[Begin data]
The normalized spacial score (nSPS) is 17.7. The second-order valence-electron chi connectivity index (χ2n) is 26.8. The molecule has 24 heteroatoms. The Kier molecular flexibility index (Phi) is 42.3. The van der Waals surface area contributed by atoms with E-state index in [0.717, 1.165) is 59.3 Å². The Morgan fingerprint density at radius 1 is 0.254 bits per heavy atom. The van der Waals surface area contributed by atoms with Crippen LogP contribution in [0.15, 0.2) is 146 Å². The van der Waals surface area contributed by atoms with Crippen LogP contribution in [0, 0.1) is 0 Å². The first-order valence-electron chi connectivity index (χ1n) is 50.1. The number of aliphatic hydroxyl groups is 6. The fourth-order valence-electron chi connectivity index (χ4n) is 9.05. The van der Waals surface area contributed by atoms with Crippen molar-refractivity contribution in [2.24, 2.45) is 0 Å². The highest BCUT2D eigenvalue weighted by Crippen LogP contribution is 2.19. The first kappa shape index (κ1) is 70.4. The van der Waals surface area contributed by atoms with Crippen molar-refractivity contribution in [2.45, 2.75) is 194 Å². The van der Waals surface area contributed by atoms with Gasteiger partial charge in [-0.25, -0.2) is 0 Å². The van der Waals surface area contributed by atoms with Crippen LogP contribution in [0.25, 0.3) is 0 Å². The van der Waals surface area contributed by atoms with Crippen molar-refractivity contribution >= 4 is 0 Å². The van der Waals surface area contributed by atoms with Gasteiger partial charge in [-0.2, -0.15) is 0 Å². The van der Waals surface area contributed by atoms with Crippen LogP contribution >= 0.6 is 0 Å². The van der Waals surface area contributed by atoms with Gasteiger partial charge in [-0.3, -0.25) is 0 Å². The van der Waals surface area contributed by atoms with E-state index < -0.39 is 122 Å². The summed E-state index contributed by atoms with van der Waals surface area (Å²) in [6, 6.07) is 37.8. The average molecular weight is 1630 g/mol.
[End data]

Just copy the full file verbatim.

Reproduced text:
The normalized spacial score (nSPS) is 17.7. The second-order valence-electron chi connectivity index (χ2n) is 26.8. The molecule has 24 heteroatoms. The Kier molecular flexibility index (Phi) is 42.3. The van der Waals surface area contributed by atoms with E-state index in [0.717, 1.165) is 59.3 Å². The Morgan fingerprint density at radius 1 is 0.254 bits per heavy atom. The van der Waals surface area contributed by atoms with Crippen LogP contribution in [0.15, 0.2) is 146 Å². The van der Waals surface area contributed by atoms with Crippen LogP contribution in [0, 0.1) is 0 Å². The first-order valence-electron chi connectivity index (χ1n) is 50.1. The number of aliphatic hydroxyl groups is 6. The fourth-order valence-electron chi connectivity index (χ4n) is 9.05. The van der Waals surface area contributed by atoms with Crippen molar-refractivity contribution in [2.24, 2.45) is 0 Å². The highest BCUT2D eigenvalue weighted by Crippen LogP contribution is 2.19. The first kappa shape index (κ1) is 70.4. The van der Waals surface area contributed by atoms with Crippen molar-refractivity contribution in [2.45, 2.75) is 194 Å². The van der Waals surface area contributed by atoms with Gasteiger partial charge in [-0.25, -0.2) is 0 Å². The van der Waals surface area contributed by atoms with Crippen LogP contribution in [0.25, 0.3) is 0 Å². The van der Waals surface area contributed by atoms with Crippen molar-refractivity contribution >= 4 is 0 Å². The van der Waals surface area contributed by atoms with Gasteiger partial charge in [-0.2, -0.15) is 0 Å². The van der Waals surface area contributed by atoms with Crippen LogP contribution >= 0.6 is 0 Å². The van der Waals surface area contributed by atoms with Gasteiger partial charge in [-0.3, -0.25) is 0 Å². The van der Waals surface area contributed by atoms with E-state index < -0.39 is 122 Å². The summed E-state index contributed by atoms with van der Waals surface area (Å²) in [6, 6.07) is 37.8. The average molecular weight is 1630 g/mol.